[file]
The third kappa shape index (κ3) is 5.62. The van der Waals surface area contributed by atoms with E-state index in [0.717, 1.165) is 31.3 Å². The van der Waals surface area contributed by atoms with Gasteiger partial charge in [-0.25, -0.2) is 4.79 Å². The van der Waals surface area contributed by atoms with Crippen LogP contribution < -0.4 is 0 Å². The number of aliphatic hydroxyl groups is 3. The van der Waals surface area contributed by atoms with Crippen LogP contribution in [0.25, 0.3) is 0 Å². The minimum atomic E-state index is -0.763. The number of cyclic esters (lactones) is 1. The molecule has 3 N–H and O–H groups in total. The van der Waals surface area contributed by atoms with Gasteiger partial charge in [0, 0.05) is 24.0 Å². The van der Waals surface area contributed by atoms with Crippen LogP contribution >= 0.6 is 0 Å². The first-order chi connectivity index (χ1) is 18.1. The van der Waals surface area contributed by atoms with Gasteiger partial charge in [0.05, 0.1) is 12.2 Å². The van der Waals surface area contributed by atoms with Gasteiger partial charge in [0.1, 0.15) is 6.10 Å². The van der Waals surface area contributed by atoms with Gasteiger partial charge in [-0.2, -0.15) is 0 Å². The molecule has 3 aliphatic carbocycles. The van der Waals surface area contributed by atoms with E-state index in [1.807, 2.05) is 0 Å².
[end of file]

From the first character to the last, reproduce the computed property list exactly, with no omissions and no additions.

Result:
The third kappa shape index (κ3) is 5.62. The van der Waals surface area contributed by atoms with E-state index in [0.717, 1.165) is 31.3 Å². The van der Waals surface area contributed by atoms with Gasteiger partial charge in [-0.25, -0.2) is 4.79 Å². The van der Waals surface area contributed by atoms with Crippen LogP contribution < -0.4 is 0 Å². The number of aliphatic hydroxyl groups is 3. The van der Waals surface area contributed by atoms with Crippen LogP contribution in [0.25, 0.3) is 0 Å². The minimum atomic E-state index is -0.763. The number of cyclic esters (lactones) is 1. The molecule has 3 N–H and O–H groups in total. The van der Waals surface area contributed by atoms with Gasteiger partial charge in [0, 0.05) is 24.0 Å². The van der Waals surface area contributed by atoms with Crippen LogP contribution >= 0.6 is 0 Å². The first-order chi connectivity index (χ1) is 18.1. The van der Waals surface area contributed by atoms with Gasteiger partial charge in [0.05, 0.1) is 12.2 Å². The van der Waals surface area contributed by atoms with Gasteiger partial charge in [0.1, 0.15) is 6.10 Å². The van der Waals surface area contributed by atoms with Gasteiger partial charge in [-0.2, -0.15) is 0 Å². The molecule has 3 aliphatic carbocycles. The van der Waals surface area contributed by atoms with E-state index in [1.807, 2.05) is 0 Å².